“I even worked for the forest service once,” he said. “That was long ago, when
they were putting out fires and keeping the forest up for people, not hassling
them like they do now.”
Terry was referring to the nomadic young people who use his pad for a night or
two as well as those who live in the tepees in nearby California Gulch.
“I’d like to see them stay around. I think they're good for the country,” he
Well, John, for one, a 31-year-old native of Southern California who says he
grew up in a lot of places “including Vietnam.”
The fountain of youth for John is nature. He indulges everywhere – from Alaska
to baja. he plans to go to Amsterdam next summer.
“There’s going to be a lot more people migrating,” he predicts, because youth
are fed up with urban America. “It started with buses full of large groups of
people years ago. Now, they’re traveling in groups of two or four in pickup
In a way, the young wanderers are like their “establishment” forebears who
change jobs and cities every three years when they are transferred to the branch
office in Peoria – or out of it.
“We’re a fluid community, too,” said John. “But we avoid the cities and the
street freaks. We avoid each other, also for any long period anyway. The
straights think we’re all alike. That’s a laugh – you can’t get six of us to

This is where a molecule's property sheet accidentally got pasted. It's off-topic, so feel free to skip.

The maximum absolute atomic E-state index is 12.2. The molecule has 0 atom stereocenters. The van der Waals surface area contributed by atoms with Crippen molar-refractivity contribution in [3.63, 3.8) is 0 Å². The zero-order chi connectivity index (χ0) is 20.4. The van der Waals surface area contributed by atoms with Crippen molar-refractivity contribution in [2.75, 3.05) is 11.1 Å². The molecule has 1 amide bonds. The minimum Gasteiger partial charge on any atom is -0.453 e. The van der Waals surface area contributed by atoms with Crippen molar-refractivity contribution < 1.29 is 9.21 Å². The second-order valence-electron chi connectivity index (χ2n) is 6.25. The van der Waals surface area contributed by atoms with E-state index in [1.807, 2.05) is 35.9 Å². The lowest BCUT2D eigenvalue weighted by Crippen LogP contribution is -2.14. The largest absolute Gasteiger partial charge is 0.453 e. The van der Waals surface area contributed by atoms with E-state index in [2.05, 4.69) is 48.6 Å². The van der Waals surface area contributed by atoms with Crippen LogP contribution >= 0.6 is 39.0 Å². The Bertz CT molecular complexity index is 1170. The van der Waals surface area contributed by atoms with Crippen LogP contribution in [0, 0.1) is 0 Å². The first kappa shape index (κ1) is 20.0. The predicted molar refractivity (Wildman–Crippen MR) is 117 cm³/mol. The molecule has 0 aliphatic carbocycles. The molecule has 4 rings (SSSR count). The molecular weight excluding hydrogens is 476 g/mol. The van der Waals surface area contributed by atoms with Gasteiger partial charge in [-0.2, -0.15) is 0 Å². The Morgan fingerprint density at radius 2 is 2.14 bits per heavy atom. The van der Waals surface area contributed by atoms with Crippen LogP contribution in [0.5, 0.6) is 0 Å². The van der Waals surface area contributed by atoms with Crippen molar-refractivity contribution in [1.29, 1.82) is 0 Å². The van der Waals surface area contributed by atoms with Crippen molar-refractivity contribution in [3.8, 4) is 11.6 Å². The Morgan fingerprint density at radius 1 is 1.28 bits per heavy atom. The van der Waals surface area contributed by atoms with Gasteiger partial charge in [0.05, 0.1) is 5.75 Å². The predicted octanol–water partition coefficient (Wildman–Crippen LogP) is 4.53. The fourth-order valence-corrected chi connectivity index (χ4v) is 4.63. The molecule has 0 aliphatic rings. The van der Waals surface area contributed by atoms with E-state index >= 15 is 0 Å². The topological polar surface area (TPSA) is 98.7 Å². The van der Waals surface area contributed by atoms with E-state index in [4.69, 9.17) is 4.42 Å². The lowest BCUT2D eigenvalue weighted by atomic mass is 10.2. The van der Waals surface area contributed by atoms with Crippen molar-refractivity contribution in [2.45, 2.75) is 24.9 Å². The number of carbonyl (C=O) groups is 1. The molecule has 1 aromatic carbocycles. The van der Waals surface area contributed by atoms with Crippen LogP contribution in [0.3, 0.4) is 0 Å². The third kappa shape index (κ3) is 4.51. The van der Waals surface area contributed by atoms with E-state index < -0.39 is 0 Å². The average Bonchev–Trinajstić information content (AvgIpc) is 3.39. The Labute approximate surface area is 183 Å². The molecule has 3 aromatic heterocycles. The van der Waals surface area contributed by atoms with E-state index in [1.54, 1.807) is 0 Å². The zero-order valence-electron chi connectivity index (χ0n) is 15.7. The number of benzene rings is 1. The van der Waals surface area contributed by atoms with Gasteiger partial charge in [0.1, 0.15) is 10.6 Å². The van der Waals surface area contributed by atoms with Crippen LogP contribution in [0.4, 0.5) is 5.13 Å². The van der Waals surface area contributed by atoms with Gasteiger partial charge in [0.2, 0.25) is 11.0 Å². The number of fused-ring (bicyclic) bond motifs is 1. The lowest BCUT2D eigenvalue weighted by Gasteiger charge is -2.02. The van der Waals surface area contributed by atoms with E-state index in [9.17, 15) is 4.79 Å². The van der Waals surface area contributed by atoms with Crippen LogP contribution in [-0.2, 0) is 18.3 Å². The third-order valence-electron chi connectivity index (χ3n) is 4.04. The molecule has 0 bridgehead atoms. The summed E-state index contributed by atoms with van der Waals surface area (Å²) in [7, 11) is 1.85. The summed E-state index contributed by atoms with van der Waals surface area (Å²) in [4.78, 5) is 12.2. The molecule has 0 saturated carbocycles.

agree on anything.”
He dropped out of college when his roommate told him he couldn’t get a job in
his field without a master’s degree. He was in mechanical engineering.
Sam, who lives in the tepees, originally is from Oregon. He went to a trade
school and has done everything from ranching to disc jockeying in his 24 years.
“That (the disc jockeying) was in Winslow up on the Indian reservation,” he
said. “In fact, I was married on the reservation. Finally, my wife left me.
Didn’t like my hippie ways, show said. I thought the bottom was going to drop
out. That’s why I came down here.”
Terry believes that “We’re going to make it.” He means not only Tom or the rest
of the brothers “but the world, mankind. It has to, or there isn’t going to be
None of the migrating, self-styled naturalist spends much time thinking – or
worrying – about the distant future.
Sam is looking forward this winter, however, to a visit from his Navajo and Hopi